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AJAXWorld A group pushing interoperability between competing AJAX tools and widgets has claimed a wave of certification, although results are far from clear.

The OpenAjax Alliance Monday claimed the "successful interoperability of two key technologies with more than a dozen AJAX products".

The technologies in question are an Alliance Metadata 1.0 specification that theoretically lets competing AJAX tools share similar capabilities, such as drag-and-drop, while also defining what exactly a mashable widget looks like. The Alliance was also touting its Hub 1.1 that isolates widgets used in a mashup for greater security and manages communications. The Hub will be delivered as an open specification and a "commercial-grade" open source reference implementation.

The Alliance Monday named Adobe, Aptana, the Dojo Foundation, the Eclipse Foundation, Google, IBM, ILOG, Lightstreamer, Nexaweb, ProgrammableWeb, SAP, and TIBCO as all having received interoperability awards.

Who and what is certified, though, is uncertain.

Officially it seems just Adobe and Dojo have delivered something tangible. Adobe said it has used OpenAjax Metadata as Dreamweaver's native format for defining AJAX widgets while Dojo said "many widgets" in the Dijit project support OpenAjax Metadata.

Pressed by AJAXWorld delegates, though, OpenAjax Alliance leader John Ferraiolo said Adobe and Dojo had released "sample widgets," indicating what they'd offered was not as comprehensive as the official release suggested.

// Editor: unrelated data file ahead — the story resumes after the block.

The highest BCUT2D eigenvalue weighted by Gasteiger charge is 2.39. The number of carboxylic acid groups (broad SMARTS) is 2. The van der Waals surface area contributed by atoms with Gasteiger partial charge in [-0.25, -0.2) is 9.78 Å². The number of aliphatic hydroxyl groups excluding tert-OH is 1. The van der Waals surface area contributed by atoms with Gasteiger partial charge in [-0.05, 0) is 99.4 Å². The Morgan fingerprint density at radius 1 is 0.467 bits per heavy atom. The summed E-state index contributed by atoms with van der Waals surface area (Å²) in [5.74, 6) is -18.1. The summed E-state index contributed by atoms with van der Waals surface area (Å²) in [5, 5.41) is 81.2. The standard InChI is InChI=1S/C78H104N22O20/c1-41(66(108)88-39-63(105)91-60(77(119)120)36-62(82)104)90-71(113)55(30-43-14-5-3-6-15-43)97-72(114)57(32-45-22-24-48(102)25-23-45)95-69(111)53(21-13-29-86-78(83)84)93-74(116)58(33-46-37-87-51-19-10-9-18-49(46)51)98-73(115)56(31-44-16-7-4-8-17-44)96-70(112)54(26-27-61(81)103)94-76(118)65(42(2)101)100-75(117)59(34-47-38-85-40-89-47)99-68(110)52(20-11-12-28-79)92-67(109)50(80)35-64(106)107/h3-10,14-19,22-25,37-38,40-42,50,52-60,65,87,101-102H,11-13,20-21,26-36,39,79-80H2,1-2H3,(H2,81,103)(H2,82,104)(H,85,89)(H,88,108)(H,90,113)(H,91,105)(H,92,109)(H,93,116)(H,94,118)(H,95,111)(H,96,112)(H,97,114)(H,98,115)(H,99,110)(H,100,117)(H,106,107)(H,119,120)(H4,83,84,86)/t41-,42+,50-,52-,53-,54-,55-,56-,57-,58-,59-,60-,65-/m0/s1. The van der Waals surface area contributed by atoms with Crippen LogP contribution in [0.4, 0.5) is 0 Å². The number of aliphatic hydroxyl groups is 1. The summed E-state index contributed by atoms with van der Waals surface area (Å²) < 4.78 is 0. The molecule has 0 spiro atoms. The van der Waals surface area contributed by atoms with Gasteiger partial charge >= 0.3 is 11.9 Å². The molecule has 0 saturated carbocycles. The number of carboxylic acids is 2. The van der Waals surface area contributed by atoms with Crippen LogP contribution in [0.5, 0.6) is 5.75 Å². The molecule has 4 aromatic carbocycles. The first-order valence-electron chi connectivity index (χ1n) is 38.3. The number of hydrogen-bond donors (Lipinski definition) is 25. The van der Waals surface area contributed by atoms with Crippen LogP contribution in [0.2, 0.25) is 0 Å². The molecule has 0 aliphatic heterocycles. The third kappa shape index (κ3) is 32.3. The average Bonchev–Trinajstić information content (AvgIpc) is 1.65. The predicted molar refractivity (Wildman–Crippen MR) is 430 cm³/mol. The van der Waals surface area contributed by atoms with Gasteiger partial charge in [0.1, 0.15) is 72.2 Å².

Eclipse and IBM committed to "future support" for the metadata specification in their respective JavaScript Development Toolkit (JSDT) and the Rational Application Developer (RAD) tools. Lightstreamer and ILOG - in the process of being purchased by IBM - claimed to have "demonstrated compliance" but didn't go into details.

That left Aptana, Google, Nexaweb, ProgrammableWeb, SAP, and Tibco offering platitudes and slaps on the back about their participation in the process, and the merits of openness, without saying what they'd certified or what their plans were.

It's the latest curious chapter in the life of an organization that saw a rush of organizations sign up, but seems to stimulate little but apathy on an industry level. The group's wishlist of AJAX features for browsers this year only received a surge of interested following our reports of how members were ignoring the project.

Ferraiolo told AJAXWorld Scalable Vector Graphics was the number-one request for browsers on that wishlist, a request he called "a hit" with Alliance member Microsoft.

Looking ahead, Ferraiolo said the Alliance planned more work on communications and security for AJAX-based mashups.

The Alliance will focus next on messaging between widgets and on single sign on for people to log into different AJAX-based services in different domains securely without needing to re-enter different user names and passwords. He did not put a date on either. ®

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